How Long Does Sperm Stay in the Vagina?

After unprotected sex, motile sperm can survive in a woman’s reproductive tract for five days. However, they can only reach the egg if they are exposed to fertile cervical secretions.

Each time a man ejaculates, millions of sperm are released. Those that survive the acidic vaginal canal will move towards the fallopian tubes to meet waiting eggs.

The First 24 Hours

Sperm can survive up to five days in the female body, but only if they’re in the right conditions. This includes the right temperature, humidity, and nutrient supply.

The first 24 hours are the most crucial for sperm, and it’s during this time that they’re able to enter the vagina. When a man ejaculates, around 100 million sperms are released into the vaginal canal. However, only a few of these will survive this acidic environment and make it to the cervical fluid.

Once the sperms reach this area, they begin swimming toward the fallopian tubes. Luckily, the cervical mucus is ideal for sperm survival because it creates a protective gel that shields them from the vagina’s acidity.

After about 30 minutes, the sperms are able to swim more freely as they move up through the cervix. It’s at this point that the fastest sperms may reach the fallopian tubes, but pregnancy won’t happen until an egg is released from the ovaries and fertilizes them.

It’s also important to note that urinating after sex does not flush sperm from the body. The urethra is a different tube than the vagina, so sperms are still able to reach the uterus and fallopian tubes. They will lose their motility, though, and will soon die if exposed to air outside the genital tract.

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The Next 24 Hours

In normal conditions, sperm can survive inside the female reproductive tract for up to five days after being ejaculated. This is because cervical mucus is a hospitable environment for sperm, protecting them while also allowing them to move freely and fertilize an egg.

But outside the body, sperm’s lifespan is much shorter. On a dry surface like skin, sperm can only live for about 30 minutes. This is because they require the right moisture values to survive. On a surface inhospitable to them, like a hot tub, they die within seconds. The only way sperm can survive on its own is in a cryogenic chamber, where they can remain viable for years.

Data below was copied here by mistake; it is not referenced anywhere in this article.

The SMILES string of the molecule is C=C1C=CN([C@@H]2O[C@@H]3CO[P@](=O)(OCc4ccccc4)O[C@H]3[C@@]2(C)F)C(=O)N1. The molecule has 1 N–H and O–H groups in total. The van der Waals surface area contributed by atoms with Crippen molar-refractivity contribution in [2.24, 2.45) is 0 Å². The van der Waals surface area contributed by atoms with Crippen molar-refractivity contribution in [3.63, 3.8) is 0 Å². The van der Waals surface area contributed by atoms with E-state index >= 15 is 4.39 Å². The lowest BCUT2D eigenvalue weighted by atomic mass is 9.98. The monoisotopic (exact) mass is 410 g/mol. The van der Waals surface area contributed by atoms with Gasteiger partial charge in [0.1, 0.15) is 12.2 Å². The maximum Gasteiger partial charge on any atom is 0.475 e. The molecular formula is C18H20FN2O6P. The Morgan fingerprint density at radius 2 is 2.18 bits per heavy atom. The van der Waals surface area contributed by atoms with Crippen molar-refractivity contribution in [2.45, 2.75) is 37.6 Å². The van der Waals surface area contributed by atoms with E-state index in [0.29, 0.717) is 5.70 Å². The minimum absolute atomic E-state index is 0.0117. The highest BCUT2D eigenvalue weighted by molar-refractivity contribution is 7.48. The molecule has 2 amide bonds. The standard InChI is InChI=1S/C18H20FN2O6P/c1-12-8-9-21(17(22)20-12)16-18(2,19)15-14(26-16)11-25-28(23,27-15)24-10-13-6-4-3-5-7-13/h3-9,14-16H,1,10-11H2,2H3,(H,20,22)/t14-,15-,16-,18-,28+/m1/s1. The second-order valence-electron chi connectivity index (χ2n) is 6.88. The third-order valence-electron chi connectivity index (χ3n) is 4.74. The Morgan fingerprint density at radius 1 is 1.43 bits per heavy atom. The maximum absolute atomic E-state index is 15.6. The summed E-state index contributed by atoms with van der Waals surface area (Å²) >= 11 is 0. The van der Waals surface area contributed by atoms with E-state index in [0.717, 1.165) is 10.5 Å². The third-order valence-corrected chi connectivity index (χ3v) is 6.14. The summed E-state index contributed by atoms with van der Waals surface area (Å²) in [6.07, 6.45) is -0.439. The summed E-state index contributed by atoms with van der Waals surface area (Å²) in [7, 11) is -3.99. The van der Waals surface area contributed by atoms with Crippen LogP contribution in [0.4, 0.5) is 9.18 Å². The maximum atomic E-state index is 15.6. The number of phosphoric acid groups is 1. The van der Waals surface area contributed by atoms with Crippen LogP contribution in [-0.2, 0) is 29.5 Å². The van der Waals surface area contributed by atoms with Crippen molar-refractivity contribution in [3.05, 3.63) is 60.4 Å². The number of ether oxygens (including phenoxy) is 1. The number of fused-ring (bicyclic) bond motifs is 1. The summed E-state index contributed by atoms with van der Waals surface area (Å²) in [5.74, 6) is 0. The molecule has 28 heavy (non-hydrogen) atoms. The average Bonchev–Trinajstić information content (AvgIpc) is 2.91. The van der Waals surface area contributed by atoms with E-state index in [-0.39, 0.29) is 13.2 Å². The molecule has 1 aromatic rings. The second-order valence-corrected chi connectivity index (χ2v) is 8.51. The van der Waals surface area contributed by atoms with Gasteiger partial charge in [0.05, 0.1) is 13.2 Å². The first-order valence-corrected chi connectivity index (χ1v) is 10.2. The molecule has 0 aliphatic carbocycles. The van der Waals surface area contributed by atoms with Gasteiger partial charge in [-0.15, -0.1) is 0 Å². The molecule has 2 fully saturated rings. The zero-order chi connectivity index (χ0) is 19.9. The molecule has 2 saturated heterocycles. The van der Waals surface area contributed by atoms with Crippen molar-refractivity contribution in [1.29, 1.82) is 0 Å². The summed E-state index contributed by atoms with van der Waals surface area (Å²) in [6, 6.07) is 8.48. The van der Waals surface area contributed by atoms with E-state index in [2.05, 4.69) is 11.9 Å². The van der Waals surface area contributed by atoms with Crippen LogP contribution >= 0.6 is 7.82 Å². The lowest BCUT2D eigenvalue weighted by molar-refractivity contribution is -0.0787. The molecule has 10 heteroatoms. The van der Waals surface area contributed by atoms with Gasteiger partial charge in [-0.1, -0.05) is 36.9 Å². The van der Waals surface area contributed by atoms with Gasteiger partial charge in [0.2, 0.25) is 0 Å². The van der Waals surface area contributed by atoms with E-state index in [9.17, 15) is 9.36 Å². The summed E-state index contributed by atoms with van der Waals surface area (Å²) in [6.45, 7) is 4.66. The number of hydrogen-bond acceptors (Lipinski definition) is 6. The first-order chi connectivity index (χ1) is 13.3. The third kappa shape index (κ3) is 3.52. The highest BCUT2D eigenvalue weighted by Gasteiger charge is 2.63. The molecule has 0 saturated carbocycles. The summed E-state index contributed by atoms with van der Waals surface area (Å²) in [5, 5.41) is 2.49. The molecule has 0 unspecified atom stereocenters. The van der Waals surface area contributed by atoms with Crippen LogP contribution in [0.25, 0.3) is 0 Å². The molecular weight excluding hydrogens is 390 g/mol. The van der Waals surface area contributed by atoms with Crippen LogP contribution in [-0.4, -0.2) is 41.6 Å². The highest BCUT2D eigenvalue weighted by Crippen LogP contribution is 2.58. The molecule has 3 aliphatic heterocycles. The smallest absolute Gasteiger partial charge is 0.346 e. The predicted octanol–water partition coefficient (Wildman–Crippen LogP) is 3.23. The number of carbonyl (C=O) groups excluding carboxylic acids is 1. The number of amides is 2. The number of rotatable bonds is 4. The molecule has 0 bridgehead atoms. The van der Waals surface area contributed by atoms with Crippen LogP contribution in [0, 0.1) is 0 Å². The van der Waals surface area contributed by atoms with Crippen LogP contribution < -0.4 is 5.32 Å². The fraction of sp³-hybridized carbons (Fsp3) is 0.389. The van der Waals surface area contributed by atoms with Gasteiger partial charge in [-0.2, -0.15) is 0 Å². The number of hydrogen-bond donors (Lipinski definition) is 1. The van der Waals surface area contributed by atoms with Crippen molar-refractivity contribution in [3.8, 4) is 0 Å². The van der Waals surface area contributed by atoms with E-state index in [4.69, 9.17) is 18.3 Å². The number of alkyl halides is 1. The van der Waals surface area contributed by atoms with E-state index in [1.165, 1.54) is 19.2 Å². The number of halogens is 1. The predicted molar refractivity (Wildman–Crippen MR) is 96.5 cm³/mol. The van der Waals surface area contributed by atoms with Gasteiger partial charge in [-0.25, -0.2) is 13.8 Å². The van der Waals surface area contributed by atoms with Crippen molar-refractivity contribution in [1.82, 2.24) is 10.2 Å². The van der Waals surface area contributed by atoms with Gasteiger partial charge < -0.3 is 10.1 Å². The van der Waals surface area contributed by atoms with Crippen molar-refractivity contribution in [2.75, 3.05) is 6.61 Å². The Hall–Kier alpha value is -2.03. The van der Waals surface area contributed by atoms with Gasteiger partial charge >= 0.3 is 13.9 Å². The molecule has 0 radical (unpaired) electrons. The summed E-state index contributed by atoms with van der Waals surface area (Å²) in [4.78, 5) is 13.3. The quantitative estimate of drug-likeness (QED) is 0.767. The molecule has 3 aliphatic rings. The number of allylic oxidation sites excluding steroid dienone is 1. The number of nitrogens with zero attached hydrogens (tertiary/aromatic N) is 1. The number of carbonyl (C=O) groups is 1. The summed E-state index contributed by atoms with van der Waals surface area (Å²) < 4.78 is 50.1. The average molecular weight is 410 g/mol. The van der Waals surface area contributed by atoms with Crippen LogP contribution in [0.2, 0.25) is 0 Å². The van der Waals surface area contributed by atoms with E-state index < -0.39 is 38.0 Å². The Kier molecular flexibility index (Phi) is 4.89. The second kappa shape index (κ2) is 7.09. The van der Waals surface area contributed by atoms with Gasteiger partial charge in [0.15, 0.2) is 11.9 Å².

During the fertile window, a woman’s cervical mucus is especially hospitable to sperm. During this time, hormones change the consistency of cervical mucus from dense to egg-white. This provides a sperm-friendly host environment that’s perfect for the journey to the fallopian tubes, where an egg is waiting.

Unfortunately, even if you have sex during the fertile window, you’re not guaranteed to get pregnant. That’s because sperm may reach the fallopian tube but miss the egg completely, or it may be blocked by the uterus. That’s why safe, protected sex is so important to conceive. It gives you the best chance to reach and fertilize the egg during your ovulation window.

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The Next 48 Hours

Once sperm enters the vagina, it encounters cervical mucus, which does two things: protects sperm from the acidity of the vagina and rejects sperm that are too big or misshapen to reach an egg. The thick, protein-rich fluid also provides a sperm-friendly environment that allows sperm to swim through the cervix (the thin fold of tissue that covers the top of the uterus) into the fallopian tubes.

A man releases around 100 million sperm each time he ejaculates, but not all of them survive the trip through the cervix to the fallopian tubes. Those that do can then swim up through the uterus into the pelvic canal and await the arrival of an egg from the ovaries, but the process takes days to complete.

Outside the body, sperm has only about an hour to fertilize an egg, which is why many couples are surprised to find out that sperm can stay alive up to five days once they are inside a woman’s reproductive tract. The sperm survival rate, however, largely depends on a woman’s menstrual cycle, particularly the condition of her cervical mucus.

Mucus becomes thinner, more sticky, and egg-white as a woman nears ovulation, making it an ideal environment for sperm to thrive. That’s why it’s important to accurately track your ovulation schedule when trying to conceive—having sex a few days before and during ovulation offers the best chance of pregnancy.

The Next 5 Days

Each time a man ejaculates, about 100 million sperm are released. Only a small fraction of them will endure the tough journey into the woman’s vagina, the cervix and into the fallopian tubes to search for an egg. If one of these sperms finds the egg and fertilises it, pregnancy can occur.

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It is not just the location of the egg that determines whether a woman becomes pregnant after unprotected sex, but the consistency and quality of her cervical mucus as well. The cervical fluid is host to sperm and provides them with the nutrients they need for their mission. If this cervical fluid is fertile, sperm will be able to survive in it for a longer period of time.

But if the semen is dry and exposed to air, sperm will die within minutes. This is why it’s important for couples to have sex during a woman’s “fertile window,” which occurs in the days leading up to and during ovulation.

Sperm can live inside a woman’s reproductive tract for up to five days when they are hosted by fertile cervical mucus. However, if sperm enter the uterus and are unable to find and fertilize an egg, they will die. It is estimated that fewer than 10% of sperm that reach the uterus will succeed in fertilising it.

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